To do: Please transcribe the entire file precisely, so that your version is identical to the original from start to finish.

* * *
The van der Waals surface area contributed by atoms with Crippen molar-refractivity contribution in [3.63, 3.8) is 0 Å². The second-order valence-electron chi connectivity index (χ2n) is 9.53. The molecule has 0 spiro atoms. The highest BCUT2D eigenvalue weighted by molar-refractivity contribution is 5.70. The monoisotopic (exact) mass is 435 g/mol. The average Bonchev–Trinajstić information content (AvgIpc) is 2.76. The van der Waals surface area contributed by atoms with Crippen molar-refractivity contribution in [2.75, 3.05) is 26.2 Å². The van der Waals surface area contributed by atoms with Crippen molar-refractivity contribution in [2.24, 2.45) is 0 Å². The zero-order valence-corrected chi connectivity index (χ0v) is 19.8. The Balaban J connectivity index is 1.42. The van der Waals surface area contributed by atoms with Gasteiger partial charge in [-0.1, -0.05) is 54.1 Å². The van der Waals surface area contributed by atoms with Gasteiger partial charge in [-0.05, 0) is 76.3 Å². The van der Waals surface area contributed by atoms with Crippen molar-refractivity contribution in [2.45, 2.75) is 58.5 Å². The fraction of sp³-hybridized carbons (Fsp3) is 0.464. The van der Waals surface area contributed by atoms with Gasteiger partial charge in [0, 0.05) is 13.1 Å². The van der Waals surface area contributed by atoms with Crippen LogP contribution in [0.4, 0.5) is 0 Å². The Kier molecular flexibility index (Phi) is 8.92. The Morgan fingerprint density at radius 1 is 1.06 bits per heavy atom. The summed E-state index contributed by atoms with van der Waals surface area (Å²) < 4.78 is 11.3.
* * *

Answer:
The van der Waals surface area contributed by atoms with Crippen molar-refractivity contribution in [3.63, 3.8) is 0 Å². The second-order valence-electron chi connectivity index (χ2n) is 9.53. The molecule has 0 spiro atoms. The highest BCUT2D eigenvalue weighted by molar-refractivity contribution is 5.70. The monoisotopic (exact) mass is 435 g/mol. The average Bonchev–Trinajstić information content (AvgIpc) is 2.76. The van der Waals surface area contributed by atoms with Crippen molar-refractivity contribution in [2.75, 3.05) is 26.2 Å². The van der Waals surface area contributed by atoms with Crippen molar-refractivity contribution in [2.24, 2.45) is 0 Å². The zero-order valence-corrected chi connectivity index (χ0v) is 19.8. The Balaban J connectivity index is 1.42. The van der Waals surface area contributed by atoms with Gasteiger partial charge in [-0.1, -0.05) is 54.1 Å². The van der Waals surface area contributed by atoms with Gasteiger partial charge in [-0.05, 0) is 76.3 Å². The van der Waals surface area contributed by atoms with Crippen molar-refractivity contribution in [2.45, 2.75) is 58.5 Å². The fraction of sp³-hybridized carbons (Fsp3) is 0.464. The van der Waals surface area contributed by atoms with Gasteiger partial charge in [0, 0.05) is 13.1 Å². The van der Waals surface area contributed by atoms with Crippen LogP contribution in [0.4, 0.5) is 0 Å². The Kier molecular flexibility index (Phi) is 8.92. The Morgan fingerprint density at radius 1 is 1.06 bits per heavy atom. The summed E-state index contributed by atoms with van der Waals surface area (Å²) < 4.78 is 11.3.